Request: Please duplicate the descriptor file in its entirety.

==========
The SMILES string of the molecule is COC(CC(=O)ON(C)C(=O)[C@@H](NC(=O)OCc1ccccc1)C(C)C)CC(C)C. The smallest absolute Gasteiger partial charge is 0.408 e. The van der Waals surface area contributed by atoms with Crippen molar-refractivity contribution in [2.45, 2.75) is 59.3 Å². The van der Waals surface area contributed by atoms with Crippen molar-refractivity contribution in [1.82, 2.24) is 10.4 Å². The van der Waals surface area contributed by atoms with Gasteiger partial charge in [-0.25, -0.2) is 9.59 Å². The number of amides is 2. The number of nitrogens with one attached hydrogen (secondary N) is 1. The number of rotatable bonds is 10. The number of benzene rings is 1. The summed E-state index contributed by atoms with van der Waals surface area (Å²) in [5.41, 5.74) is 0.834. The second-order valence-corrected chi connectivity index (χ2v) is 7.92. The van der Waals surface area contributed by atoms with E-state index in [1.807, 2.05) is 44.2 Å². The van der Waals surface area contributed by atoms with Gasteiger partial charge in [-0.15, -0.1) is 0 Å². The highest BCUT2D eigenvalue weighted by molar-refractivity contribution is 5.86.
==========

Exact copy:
The SMILES string of the molecule is COC(CC(=O)ON(C)C(=O)[C@@H](NC(=O)OCc1ccccc1)C(C)C)CC(C)C. The smallest absolute Gasteiger partial charge is 0.408 e. The van der Waals surface area contributed by atoms with Crippen molar-refractivity contribution in [2.45, 2.75) is 59.3 Å². The van der Waals surface area contributed by atoms with Crippen molar-refractivity contribution in [1.82, 2.24) is 10.4 Å². The van der Waals surface area contributed by atoms with Gasteiger partial charge in [-0.25, -0.2) is 9.59 Å². The number of amides is 2. The number of nitrogens with one attached hydrogen (secondary N) is 1. The number of rotatable bonds is 10. The number of benzene rings is 1. The summed E-state index contributed by atoms with van der Waals surface area (Å²) in [5.41, 5.74) is 0.834. The second-order valence-corrected chi connectivity index (χ2v) is 7.92. The van der Waals surface area contributed by atoms with E-state index in [1.807, 2.05) is 44.2 Å². The van der Waals surface area contributed by atoms with Gasteiger partial charge in [-0.15, -0.1) is 0 Å². The highest BCUT2D eigenvalue weighted by molar-refractivity contribution is 5.86.